This whole debate about whether Adobe’s subscription model is a good idea or not brings to mind a lot of arguments I’ve been making for years about all “pirated” media. Trying to ignore the fact that people are going to copy your software (or film, or music) is myopic and insane–that’s just the way the world is. What’s more, today’s pirates are tomorrow’s paying customers. Here’s Rick Webb on the fact that his piracy of Photoshop ended up making Adobe a ton of money:
So, by my calculation, I have now personally overseen the procurement of well over $250,000 of Adobe software through the years. Software I learned through piracy. Piracy that gave me a career.
If we were to draw a Venn disgram of A) people who are learning how to use a given piece of software, and B) people who can afford said software, A and B would most likely not overlap at all. When I learned to edit video, I was a poor college student with poor parents. Anything other than Kraft “Dinner” was a luxurious feast to me. The likelihood of my being able to pay for Premiere or Vegas or Final Cut was nil. I couldn’t have made a single film without pirated software–and I wouldn’t be paying for that software now.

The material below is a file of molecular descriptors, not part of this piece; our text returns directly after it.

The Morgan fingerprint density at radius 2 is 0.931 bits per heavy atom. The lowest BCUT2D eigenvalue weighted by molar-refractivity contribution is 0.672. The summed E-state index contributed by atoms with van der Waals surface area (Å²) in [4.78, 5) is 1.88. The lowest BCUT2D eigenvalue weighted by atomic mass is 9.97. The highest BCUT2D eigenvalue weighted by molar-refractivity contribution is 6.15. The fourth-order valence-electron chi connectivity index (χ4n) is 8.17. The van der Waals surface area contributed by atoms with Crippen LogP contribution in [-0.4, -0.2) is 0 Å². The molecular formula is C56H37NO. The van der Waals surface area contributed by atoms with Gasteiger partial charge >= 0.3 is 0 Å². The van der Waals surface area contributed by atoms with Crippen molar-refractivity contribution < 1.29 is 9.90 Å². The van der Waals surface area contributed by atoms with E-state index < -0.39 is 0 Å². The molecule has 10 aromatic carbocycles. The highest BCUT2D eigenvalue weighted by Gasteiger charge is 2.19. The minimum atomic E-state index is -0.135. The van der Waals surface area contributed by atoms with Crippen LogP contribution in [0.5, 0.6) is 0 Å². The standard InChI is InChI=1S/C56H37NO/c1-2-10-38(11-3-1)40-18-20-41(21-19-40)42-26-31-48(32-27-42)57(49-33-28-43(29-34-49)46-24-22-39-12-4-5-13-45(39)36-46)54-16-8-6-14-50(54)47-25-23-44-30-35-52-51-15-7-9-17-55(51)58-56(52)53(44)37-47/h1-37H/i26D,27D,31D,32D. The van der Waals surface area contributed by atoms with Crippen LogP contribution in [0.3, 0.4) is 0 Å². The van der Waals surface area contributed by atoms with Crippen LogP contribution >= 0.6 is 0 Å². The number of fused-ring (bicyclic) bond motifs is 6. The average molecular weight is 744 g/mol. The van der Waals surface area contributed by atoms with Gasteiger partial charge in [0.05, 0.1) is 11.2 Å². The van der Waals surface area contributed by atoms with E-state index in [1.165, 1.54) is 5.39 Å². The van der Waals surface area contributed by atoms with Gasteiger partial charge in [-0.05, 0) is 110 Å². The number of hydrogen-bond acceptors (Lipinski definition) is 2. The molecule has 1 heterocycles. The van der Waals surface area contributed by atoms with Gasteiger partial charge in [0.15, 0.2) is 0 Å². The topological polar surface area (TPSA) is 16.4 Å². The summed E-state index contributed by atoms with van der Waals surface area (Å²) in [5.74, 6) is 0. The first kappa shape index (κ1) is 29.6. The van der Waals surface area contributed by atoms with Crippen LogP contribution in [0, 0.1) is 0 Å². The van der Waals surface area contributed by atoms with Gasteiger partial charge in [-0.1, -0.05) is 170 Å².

I understand that Adobe wants and needs to make its Creative Suite more profitable–but they may find that while they make a little more money from current customers, their potential new customers end up going in other directions. Rick Webb again:
I wonder how the next suburban 15 year old nerd will learn Photoshop. I guess they’ll become GIMP Jockeys. Sad.
Yup, pretty much.